Yesterday I attended an important strategy meeting at an upscale restaurant with two other businesswomen. During the meal, I accidentally knocked over a glass of wine, soaking my papers, my Ipad, the tablecloth, and the menus. The women continued to discuss the agenda as we calmly moved to another table. My inevitable clumsiness came as no surprise.
I don’t intentionally plan to cause havoc, mayhem, and disruptive behavior, but I’ve been cursed with the exceptional ability to stumble, sprain, break, bruise, and choke my way through life with consistent proficiency. A few true examples show pathetic proof of my accident prone existence:
I broke my foot a few weeks before my son’s wedding so I had to wear a huge black boot. So I covered it with jewels and danced all night.
On a business trip to the east coast for Boise Cascade, I sprained my ankle and tore ligaments and the injury required a visit to the emergency room so it was reported to Workers Comp. My boss was furious because the accident impacted our department’s safety record.
Once I threw a stick to a dog and a splinter impaled a nerve in my finger. My hand swelled and turned black and I needed regular transfusions to battle the ensuing infection. My arm had to be tied above my head on my bedframe, and now my finger remains crooked.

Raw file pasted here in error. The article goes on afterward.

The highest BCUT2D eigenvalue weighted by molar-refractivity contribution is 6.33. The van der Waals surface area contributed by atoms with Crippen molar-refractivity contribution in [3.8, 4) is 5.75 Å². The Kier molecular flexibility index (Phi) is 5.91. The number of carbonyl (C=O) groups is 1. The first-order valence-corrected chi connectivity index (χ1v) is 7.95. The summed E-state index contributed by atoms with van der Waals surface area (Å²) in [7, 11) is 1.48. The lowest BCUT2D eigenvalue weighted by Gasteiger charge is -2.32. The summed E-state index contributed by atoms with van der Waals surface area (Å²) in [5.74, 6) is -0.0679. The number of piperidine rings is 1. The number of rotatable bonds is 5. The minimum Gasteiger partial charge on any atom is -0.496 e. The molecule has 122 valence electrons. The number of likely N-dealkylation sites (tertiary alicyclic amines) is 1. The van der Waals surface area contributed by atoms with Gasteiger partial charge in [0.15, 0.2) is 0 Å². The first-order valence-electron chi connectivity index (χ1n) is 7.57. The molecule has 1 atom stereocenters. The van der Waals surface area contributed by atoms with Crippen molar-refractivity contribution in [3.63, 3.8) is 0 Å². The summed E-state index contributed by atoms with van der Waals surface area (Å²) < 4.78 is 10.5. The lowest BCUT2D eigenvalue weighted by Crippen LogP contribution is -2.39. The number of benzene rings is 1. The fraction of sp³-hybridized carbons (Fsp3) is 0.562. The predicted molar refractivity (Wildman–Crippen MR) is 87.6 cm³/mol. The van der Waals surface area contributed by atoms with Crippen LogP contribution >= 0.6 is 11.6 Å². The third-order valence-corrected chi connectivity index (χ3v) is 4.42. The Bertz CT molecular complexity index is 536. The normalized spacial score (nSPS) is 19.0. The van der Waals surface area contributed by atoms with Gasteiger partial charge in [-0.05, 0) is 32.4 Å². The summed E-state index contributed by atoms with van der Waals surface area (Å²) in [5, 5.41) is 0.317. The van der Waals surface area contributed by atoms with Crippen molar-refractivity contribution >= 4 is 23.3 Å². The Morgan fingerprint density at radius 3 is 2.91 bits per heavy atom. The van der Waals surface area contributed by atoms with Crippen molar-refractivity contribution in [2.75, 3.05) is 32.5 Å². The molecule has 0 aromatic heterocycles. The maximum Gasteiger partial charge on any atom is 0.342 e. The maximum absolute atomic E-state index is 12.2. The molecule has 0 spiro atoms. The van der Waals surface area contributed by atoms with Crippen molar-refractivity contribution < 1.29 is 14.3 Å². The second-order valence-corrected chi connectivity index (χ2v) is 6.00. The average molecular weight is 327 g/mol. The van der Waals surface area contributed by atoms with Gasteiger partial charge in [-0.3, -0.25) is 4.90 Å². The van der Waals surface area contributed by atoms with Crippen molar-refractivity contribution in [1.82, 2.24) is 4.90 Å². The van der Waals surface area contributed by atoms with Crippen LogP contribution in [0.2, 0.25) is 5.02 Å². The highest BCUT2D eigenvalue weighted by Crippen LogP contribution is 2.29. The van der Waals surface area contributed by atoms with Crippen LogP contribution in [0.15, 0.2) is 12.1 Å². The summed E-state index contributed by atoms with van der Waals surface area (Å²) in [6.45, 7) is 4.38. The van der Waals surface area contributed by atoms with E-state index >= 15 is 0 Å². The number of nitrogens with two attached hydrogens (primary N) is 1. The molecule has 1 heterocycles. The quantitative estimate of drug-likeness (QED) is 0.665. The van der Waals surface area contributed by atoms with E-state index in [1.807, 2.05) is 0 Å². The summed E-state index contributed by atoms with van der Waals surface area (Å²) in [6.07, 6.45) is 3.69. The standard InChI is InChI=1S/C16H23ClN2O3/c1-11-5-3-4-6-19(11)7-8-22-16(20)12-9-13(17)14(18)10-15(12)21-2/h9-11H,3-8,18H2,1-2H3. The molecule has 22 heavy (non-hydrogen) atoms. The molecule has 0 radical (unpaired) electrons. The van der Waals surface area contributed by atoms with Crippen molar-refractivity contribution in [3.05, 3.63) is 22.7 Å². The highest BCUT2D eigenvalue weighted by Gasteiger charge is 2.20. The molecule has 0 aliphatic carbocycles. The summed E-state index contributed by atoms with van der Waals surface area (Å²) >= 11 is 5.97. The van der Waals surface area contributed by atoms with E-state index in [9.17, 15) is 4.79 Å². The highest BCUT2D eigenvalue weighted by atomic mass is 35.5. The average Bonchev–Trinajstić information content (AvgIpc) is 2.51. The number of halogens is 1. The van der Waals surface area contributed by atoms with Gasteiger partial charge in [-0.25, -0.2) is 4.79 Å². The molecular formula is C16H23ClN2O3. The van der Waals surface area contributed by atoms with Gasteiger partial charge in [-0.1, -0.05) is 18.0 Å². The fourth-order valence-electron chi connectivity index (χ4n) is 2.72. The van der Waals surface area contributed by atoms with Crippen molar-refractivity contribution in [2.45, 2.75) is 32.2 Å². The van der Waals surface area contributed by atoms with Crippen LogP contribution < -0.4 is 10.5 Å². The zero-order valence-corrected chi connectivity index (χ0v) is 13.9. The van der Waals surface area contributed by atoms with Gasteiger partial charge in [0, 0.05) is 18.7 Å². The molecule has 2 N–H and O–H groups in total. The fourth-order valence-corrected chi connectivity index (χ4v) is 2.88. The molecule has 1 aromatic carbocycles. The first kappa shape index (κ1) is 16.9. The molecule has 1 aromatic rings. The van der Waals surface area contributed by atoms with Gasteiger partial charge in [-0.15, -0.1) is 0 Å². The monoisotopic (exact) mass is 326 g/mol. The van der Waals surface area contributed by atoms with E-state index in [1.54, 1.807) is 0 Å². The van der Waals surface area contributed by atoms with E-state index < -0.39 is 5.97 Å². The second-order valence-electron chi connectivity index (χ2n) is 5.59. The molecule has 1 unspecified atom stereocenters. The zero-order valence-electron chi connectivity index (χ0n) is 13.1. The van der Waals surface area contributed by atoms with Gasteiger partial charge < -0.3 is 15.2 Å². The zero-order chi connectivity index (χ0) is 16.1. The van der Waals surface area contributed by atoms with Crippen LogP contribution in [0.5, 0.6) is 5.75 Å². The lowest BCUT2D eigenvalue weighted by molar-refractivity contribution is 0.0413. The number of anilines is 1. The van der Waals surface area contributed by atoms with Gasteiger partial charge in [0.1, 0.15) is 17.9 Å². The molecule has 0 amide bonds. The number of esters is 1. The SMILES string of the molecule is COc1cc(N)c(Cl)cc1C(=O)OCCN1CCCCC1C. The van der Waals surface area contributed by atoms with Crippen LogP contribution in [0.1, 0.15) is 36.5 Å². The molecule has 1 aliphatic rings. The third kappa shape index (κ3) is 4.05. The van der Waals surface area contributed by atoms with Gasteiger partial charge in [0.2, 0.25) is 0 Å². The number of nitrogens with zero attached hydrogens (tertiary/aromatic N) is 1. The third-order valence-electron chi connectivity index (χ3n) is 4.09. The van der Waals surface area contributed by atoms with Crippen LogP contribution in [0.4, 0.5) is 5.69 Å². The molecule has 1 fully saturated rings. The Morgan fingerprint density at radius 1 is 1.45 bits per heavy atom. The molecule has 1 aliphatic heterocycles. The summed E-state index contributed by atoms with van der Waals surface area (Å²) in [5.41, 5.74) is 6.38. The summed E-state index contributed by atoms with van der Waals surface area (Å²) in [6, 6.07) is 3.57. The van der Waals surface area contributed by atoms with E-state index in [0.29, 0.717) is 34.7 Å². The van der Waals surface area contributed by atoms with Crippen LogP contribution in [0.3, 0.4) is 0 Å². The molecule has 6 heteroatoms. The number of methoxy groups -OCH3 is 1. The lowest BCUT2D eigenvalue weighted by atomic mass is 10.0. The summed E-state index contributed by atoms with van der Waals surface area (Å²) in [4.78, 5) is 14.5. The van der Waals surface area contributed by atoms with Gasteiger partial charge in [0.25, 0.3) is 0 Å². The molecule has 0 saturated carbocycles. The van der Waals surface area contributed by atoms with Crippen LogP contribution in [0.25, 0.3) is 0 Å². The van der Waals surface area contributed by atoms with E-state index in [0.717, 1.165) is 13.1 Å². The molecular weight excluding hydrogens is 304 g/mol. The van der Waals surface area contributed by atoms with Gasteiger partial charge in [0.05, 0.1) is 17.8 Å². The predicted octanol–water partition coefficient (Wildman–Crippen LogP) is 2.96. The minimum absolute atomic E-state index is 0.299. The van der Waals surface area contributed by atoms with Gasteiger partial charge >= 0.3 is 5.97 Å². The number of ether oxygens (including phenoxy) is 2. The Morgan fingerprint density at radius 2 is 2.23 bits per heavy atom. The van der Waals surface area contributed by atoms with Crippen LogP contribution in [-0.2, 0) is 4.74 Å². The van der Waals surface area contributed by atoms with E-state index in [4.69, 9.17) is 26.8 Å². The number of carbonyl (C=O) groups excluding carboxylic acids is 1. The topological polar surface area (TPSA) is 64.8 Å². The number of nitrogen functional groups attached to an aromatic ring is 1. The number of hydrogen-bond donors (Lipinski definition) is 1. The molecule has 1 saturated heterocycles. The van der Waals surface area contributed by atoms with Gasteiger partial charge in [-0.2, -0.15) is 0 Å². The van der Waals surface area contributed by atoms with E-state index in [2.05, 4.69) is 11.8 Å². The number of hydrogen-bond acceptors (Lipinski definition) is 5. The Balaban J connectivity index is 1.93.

In 2000, I was the Commencement Speaker for the University of Idaho. On the day of the speech, I developed laryngitis. My voice sounded like James Earl Jones doing phone sex.
I was gallantly attempting a high impact exercise class with women half my age and I tripped over some hand weights, resulting in more torn ligaments.
I was the keynote speaker at a large banquet but right before it was my turn to speak I choked on a piece of chicken. The audience waited patiently while I coughed up the offending food, caught my breath, dried my watering eyes, burped, sneezed, and then stood to speak.
One late afternoon when I was skiing at Sun Valley, I flew off the side of a steep trail and landed in a tree on the far side of the mountain. By the time I could unstrap my gear and crawl down, the lift was closed. I had to catch the employee bus into town and then take another bus back to the ski resort where my friends and the Ski Patrol were frantically searching for me. My friends never skied with me again.
Instead of focusing on the negative reality of being awkward, I try to appreciate the positive aspects of surviving any day without calamity or an accident. I have another important business event this weekend and my goal is to go 48 hours without some catastrophe. If I can make it, my friends will be so excited they’ll bring me some wine – in a sippy cup with a lid.
Today’s blog was fueled by a Sabastiani Cabernet, a robust wine from Sonoma County. It’s about $55 a bottle at Bonefish Grill in Boise, and it’s embarrassing and painful to spill a glass. Next time I’ll bring a travel mug.